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The Book Thief Online Download by Markus Zusak

Click Here to Download the Book A New York Times bestseller for seven years running that's soon to be a major motion picture, this Printz Honor book by the author of I Am the Messenger is an unforgettable tale about the ability of books to feed the soul. Set during World War II in Germany, Markus Zusak’s groundbreaking novel is the story of Liesel Meminger, a foster girl living outside of Munich. Liesel scratches out a meager existence for herself by stealing when she encounters something she can’t resist– books. With the help of her accordion-playing foster father, she learns to read and shares her stolen books with her neighbors during bombing raids as well as with the Jewish man hidden in her basement before he is marched to Dachau. The country is holding its breath. Death has never been busier, and will become busier still.

Reviews Why haven't I read this book before? I heard the rumblings of approval online and put it vaguely on my "to read" list. Fortunately for me, teaching circumstances compelled me to buy and read the novel, and I count it as one of my best reads of the year. Zusak surprised me on so many levels. The story is set in Nazi Germany, and never shrinks from some of the worst horrors of that period in time. Nonetheless, the novel does not ever slump into a paralyzing depression. It is filled with life, despite having Death as a narrator. The moments of heartbreaking sadness made me cry several times, but even these dark moments are underlined by a light of hope that shines throughout the novel. The main characters - Liesel, her foster parents, Max the Jewish fist fighter, and Liesel's best friend Rudy - are good people and find all the specks of sunlight in a gloomy landscape. They may be Germans, and they may be trying to piece together normal lives according to Hitler's rules, but they have the morality that we aspire to. The Hubermanns risk their lives to protect Max in their basement; Rudy and Leisel risk themselves to practice other small acts of defiance; Max faces death by striking out on his own to avoid giving the Hubermans more pain. All of these people know what is right in a society that has turned all the rules upside down, and do what they can to fight against the constraints of hatred and prejudice that dominate their land. Choosing Death to be the narrator was a stroke of genius. Thematic implications aside, his distance from the story gave us breathing space to take in the triumphs and tragedies, and his dark sense of humor could lighten the most intense moment. And truly, death was a huge character in those horror-filled times. Giving Death a physical embodiment and making him the narrator is absolutely appropriate to the setting of this story. Another area where Zusak surprised me was in his writing. His use of imagery is amazing. His metaphors and images are concise and crisp, yet poetic. I have read a lot of books, and I can honestly say that few novels offer as many original descriptions as this book did. The sky is like milk being poured on the ground, the gun clips a hole in the night - so beautiful, so unique. Zusak combines the terse style of writers like Hemingway and Steinbeck with the literary grace of Morrison or Hoffman. I truly envy his writing style. The story itself has been thoroughly covered in other reviews. I won't spend time on another synopsis. My reaction, though, is that this novel is moving and real. Zusak connects all the dots, weaving together plot lines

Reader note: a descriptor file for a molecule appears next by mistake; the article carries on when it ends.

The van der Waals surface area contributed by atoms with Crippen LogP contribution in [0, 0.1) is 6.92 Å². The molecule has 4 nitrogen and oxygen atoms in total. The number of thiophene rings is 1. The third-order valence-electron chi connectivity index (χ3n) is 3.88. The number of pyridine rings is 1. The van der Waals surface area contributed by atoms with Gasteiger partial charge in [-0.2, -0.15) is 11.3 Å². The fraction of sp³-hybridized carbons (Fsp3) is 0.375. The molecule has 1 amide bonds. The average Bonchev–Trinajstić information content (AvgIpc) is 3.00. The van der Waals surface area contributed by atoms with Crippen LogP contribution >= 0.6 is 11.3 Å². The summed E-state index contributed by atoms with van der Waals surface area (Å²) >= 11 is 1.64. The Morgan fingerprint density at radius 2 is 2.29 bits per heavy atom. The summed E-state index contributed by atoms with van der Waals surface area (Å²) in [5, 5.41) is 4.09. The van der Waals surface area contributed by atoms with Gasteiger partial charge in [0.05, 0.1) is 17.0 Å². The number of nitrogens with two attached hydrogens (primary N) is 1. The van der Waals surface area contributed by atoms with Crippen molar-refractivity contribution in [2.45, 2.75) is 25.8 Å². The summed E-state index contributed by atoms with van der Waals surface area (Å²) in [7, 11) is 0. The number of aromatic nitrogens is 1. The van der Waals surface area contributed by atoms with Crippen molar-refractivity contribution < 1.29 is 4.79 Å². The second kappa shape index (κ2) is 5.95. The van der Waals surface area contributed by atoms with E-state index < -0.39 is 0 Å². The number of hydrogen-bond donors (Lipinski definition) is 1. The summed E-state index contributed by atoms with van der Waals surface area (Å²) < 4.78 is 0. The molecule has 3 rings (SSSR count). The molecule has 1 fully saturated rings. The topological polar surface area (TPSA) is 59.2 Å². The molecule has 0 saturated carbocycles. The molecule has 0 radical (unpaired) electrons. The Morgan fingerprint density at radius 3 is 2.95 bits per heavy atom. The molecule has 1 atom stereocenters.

and thematic motifs and characters in a tapestry of powerful writing that grips the heart.

Liesel Meminger is 11 she has been adopted by the Hubermanns. Hans and Rosa care for her as if she were there own. But her life is turned upside down when her foster parents hide a jew named Max. Liesel and Max become good friends, but she must keep Max a secret of his exictence. Soon the air-raids start coming and Himmel Street is no longer safe. I can connect it because my grandfather he was in the war as well. But he was the plane person and brought all the supplies and stuff. And he was on the American side, so the not on Germany's side. And Liesel is on the German side, but doesn't really know much about it and stuff. But they have to say Heil Hitler a lot. Liesel also doesn't really like Hitler... for example she said she hated him. I would give it 5 stars... because it really showed the POV of a 11 year old girl during World War 11. Also it described things in Death's POV which made the story really juicy. I enjoyed it a lot and it was easy to comprehend and understand. It also had a lot of meaty and juicy parts in it. I loved it! And I am sure you will too!

This book is among my favorite young adult books. There were so many lovable characters in this book, and so many beautiful moments. I finished this book last night, and I missed the characters all night, I went to sleep thinking about them, and I even dreamed about them. The narrartive style of the story is amazing, and the writing style kept me interested the whole time. The story takes place in Nazi Germany, so obviously there are tons of extremely heartbreaking moments. I shed so many tears while reading, both tears of joy and beauty, and tears of complete despair. I think the author sums it up on the last page of the book, (not a spoiler), "I wanted to ask her how the same thing could be so ugly and so glorious, and its words so damning and brilliant." That is pretty much sums up what the book was for me, ugly and glorious, damning and brilliant. I would recommend this book to everyone, especially fans of young adult Holocaust literature.

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